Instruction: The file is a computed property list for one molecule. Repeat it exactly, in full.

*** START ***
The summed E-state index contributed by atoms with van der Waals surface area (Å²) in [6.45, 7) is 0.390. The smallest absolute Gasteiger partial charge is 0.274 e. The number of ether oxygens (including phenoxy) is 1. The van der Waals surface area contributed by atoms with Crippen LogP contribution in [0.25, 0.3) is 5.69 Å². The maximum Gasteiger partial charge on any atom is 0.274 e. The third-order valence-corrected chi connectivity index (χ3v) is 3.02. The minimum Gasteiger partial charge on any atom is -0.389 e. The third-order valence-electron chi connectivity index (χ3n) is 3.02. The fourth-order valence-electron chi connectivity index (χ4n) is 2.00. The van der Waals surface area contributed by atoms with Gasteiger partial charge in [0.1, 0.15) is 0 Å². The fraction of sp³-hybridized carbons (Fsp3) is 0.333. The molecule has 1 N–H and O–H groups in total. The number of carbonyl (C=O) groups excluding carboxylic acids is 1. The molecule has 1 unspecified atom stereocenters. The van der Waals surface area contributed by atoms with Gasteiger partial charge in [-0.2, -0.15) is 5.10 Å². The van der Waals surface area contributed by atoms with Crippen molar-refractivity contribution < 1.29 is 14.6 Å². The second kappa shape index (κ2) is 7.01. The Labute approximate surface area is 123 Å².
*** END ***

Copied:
The summed E-state index contributed by atoms with van der Waals surface area (Å²) in [6.45, 7) is 0.390. The smallest absolute Gasteiger partial charge is 0.274 e. The number of ether oxygens (including phenoxy) is 1. The van der Waals surface area contributed by atoms with Crippen LogP contribution in [0.25, 0.3) is 5.69 Å². The maximum Gasteiger partial charge on any atom is 0.274 e. The third-order valence-corrected chi connectivity index (χ3v) is 3.02. The minimum Gasteiger partial charge on any atom is -0.389 e. The third-order valence-electron chi connectivity index (χ3n) is 3.02. The fourth-order valence-electron chi connectivity index (χ4n) is 2.00. The van der Waals surface area contributed by atoms with Gasteiger partial charge in [0.1, 0.15) is 0 Å². The fraction of sp³-hybridized carbons (Fsp3) is 0.333. The molecule has 1 N–H and O–H groups in total. The number of carbonyl (C=O) groups excluding carboxylic acids is 1. The molecule has 1 unspecified atom stereocenters. The van der Waals surface area contributed by atoms with Gasteiger partial charge in [-0.2, -0.15) is 5.10 Å². The van der Waals surface area contributed by atoms with Crippen molar-refractivity contribution < 1.29 is 14.6 Å². The second kappa shape index (κ2) is 7.01. The Labute approximate surface area is 123 Å².